A year after a jury found him guilty, a U.S. District Judge sentenced Bradley Stinn, the former CEO of jewelry company Friedman's Inc and its affiliate Crescent Jewelers, to 12 years in prison. Stinn was convicted of securities fraud, mail fraud and conspiracy for his role in "a massive accounting fraud scheme designed to inflate Friedman's financial performance."
Stinn and a number of other officers, including Friedman's former chief financial officer Victor Suglia, were indicted for "repeatedly" lying to shareholders about Friedman's financial performance.
Suglia and Friedman's former controller, John Mauro, pleaded guilty to conspiracy and mail fraud in 2007.
Stinn faced a maximum sentence of 25 years imprisonment on the most serious charge.
Once the U.S.' third-largest specialty jewelry retailer, Friedman's declared bankruptcy in January 2005, and filed again for Chapter 11 bankruptcy in January 2008.
According to the verdict, Friedman's encouraged its sales staff to increase sales by enticing customers to finance their jewelry purchases using the company's installment credit program. The program was used to finance more than half of Friedman's US$400 million in annual net sales.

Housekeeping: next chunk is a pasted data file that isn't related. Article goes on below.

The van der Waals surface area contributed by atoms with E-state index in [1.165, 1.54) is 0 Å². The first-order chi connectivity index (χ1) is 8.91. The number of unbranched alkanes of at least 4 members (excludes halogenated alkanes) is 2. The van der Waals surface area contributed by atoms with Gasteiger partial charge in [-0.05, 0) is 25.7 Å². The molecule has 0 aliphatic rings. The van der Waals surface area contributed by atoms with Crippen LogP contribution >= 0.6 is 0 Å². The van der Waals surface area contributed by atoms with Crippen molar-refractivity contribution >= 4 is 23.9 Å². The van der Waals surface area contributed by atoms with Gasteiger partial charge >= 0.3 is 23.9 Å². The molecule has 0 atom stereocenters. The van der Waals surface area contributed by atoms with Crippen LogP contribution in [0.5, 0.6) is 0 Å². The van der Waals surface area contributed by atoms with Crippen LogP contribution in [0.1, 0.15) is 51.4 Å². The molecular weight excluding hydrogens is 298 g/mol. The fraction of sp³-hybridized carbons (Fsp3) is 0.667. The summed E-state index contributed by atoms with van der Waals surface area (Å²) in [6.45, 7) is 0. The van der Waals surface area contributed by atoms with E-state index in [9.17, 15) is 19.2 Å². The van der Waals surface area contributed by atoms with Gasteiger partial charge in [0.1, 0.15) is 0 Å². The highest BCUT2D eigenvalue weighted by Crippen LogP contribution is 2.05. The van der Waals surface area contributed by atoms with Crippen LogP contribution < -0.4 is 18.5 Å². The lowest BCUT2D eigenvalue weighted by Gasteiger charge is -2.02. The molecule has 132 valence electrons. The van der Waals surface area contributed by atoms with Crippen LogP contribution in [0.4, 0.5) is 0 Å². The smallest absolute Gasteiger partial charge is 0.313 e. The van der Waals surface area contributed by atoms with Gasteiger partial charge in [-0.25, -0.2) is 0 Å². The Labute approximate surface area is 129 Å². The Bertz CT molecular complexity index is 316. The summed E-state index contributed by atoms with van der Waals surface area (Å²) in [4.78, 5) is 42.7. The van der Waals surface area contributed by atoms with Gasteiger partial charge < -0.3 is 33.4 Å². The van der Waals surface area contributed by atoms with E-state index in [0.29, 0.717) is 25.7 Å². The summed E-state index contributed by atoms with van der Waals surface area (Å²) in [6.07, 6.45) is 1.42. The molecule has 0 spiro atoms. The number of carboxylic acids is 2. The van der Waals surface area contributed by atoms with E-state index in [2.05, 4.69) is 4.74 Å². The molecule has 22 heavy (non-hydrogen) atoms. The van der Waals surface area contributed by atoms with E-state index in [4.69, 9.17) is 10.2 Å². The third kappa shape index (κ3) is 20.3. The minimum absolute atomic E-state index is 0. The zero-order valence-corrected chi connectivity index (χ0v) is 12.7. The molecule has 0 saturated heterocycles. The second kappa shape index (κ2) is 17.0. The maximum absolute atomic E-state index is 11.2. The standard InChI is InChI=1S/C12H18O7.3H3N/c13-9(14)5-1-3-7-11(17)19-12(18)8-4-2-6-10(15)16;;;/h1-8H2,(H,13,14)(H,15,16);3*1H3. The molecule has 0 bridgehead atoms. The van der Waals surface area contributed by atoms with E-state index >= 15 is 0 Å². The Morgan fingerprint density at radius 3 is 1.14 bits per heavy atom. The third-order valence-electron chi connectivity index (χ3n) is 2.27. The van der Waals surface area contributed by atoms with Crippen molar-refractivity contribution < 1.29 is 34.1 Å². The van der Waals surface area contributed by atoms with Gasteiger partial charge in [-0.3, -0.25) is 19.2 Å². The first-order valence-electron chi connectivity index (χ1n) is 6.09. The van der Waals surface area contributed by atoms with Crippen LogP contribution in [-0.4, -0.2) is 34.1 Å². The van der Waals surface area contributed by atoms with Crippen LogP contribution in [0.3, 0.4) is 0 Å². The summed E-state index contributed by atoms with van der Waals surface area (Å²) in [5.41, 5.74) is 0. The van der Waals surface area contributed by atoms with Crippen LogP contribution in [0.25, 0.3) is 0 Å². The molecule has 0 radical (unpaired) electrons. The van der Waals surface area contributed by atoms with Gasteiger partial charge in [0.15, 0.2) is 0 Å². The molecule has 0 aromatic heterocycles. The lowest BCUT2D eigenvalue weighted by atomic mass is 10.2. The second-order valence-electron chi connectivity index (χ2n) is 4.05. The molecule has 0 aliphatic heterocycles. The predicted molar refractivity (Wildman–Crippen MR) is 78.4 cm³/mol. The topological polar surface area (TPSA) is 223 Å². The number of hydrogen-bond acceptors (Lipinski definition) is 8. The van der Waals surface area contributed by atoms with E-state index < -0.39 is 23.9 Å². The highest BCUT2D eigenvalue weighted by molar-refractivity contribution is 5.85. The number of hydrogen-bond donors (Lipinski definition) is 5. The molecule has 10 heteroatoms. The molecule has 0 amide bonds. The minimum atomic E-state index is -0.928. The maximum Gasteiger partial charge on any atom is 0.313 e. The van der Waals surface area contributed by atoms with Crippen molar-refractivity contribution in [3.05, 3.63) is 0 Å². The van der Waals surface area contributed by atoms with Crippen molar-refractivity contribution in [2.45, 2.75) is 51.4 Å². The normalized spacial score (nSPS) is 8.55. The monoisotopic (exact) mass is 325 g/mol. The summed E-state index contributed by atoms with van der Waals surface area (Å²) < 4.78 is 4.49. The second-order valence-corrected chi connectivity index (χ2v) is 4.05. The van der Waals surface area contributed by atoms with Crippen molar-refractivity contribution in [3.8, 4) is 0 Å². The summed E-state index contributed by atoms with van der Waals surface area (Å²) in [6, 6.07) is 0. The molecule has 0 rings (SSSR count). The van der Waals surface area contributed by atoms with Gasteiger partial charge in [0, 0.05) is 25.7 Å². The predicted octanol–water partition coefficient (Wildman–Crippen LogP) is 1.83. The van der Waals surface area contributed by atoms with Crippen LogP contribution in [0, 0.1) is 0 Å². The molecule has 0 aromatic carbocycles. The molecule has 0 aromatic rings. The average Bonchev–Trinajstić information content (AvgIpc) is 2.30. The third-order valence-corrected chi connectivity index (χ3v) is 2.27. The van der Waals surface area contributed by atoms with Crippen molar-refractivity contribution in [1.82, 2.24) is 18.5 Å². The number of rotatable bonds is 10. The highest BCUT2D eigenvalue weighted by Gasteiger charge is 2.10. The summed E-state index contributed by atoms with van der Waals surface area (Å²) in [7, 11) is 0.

The company, however, was increasingly unable to collect money owed by customers who bought jewelry on credit. A major aspect of the fraud was concealing this from shareholders.
According to prosecutors, Friedman's collection problems stemmed from the company's widespread failure to follow its own credit-granting guidelines, which Stinn "falsely told investors were strictly enforced." Stinn and others are accused of encouraging routine violations of the guidelines to increase reported sales.
To conceal the collection problem, Friedman's understated credit delinquency in its quarterly reports and reported false earnings.